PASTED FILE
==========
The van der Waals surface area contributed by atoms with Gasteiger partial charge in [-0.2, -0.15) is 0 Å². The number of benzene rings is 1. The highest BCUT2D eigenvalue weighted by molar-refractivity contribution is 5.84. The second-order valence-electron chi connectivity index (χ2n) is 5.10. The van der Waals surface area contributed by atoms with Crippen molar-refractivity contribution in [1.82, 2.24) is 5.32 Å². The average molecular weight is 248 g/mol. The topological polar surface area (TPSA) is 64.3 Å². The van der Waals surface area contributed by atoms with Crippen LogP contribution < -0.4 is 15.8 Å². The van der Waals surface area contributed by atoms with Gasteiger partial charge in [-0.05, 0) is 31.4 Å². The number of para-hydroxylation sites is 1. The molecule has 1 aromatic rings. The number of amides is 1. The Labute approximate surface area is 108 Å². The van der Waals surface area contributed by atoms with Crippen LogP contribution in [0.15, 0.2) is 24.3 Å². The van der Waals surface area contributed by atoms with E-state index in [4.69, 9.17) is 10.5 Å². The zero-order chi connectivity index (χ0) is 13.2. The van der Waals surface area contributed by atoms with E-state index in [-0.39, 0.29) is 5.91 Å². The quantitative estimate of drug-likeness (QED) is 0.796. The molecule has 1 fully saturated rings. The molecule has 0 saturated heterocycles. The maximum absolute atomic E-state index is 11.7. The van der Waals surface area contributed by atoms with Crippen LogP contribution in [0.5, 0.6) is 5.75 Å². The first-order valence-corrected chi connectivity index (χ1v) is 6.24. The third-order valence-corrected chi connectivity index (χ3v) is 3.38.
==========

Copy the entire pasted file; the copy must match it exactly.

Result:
The van der Waals surface area contributed by atoms with Gasteiger partial charge in [-0.2, -0.15) is 0 Å². The number of benzene rings is 1. The highest BCUT2D eigenvalue weighted by molar-refractivity contribution is 5.84. The second-order valence-electron chi connectivity index (χ2n) is 5.10. The van der Waals surface area contributed by atoms with Crippen molar-refractivity contribution in [1.82, 2.24) is 5.32 Å². The average molecular weight is 248 g/mol. The topological polar surface area (TPSA) is 64.3 Å². The van der Waals surface area contributed by atoms with Crippen LogP contribution < -0.4 is 15.8 Å². The van der Waals surface area contributed by atoms with Gasteiger partial charge in [-0.05, 0) is 31.4 Å². The number of para-hydroxylation sites is 1. The molecule has 1 aromatic rings. The number of amides is 1. The Labute approximate surface area is 108 Å². The van der Waals surface area contributed by atoms with Crippen LogP contribution in [0.15, 0.2) is 24.3 Å². The van der Waals surface area contributed by atoms with E-state index in [4.69, 9.17) is 10.5 Å². The zero-order chi connectivity index (χ0) is 13.2. The van der Waals surface area contributed by atoms with E-state index in [-0.39, 0.29) is 5.91 Å². The quantitative estimate of drug-likeness (QED) is 0.796. The molecule has 1 fully saturated rings. The molecule has 0 saturated heterocycles. The maximum absolute atomic E-state index is 11.7. The van der Waals surface area contributed by atoms with Crippen LogP contribution in [0.5, 0.6) is 5.75 Å². The first-order valence-corrected chi connectivity index (χ1v) is 6.24. The third-order valence-corrected chi connectivity index (χ3v) is 3.38.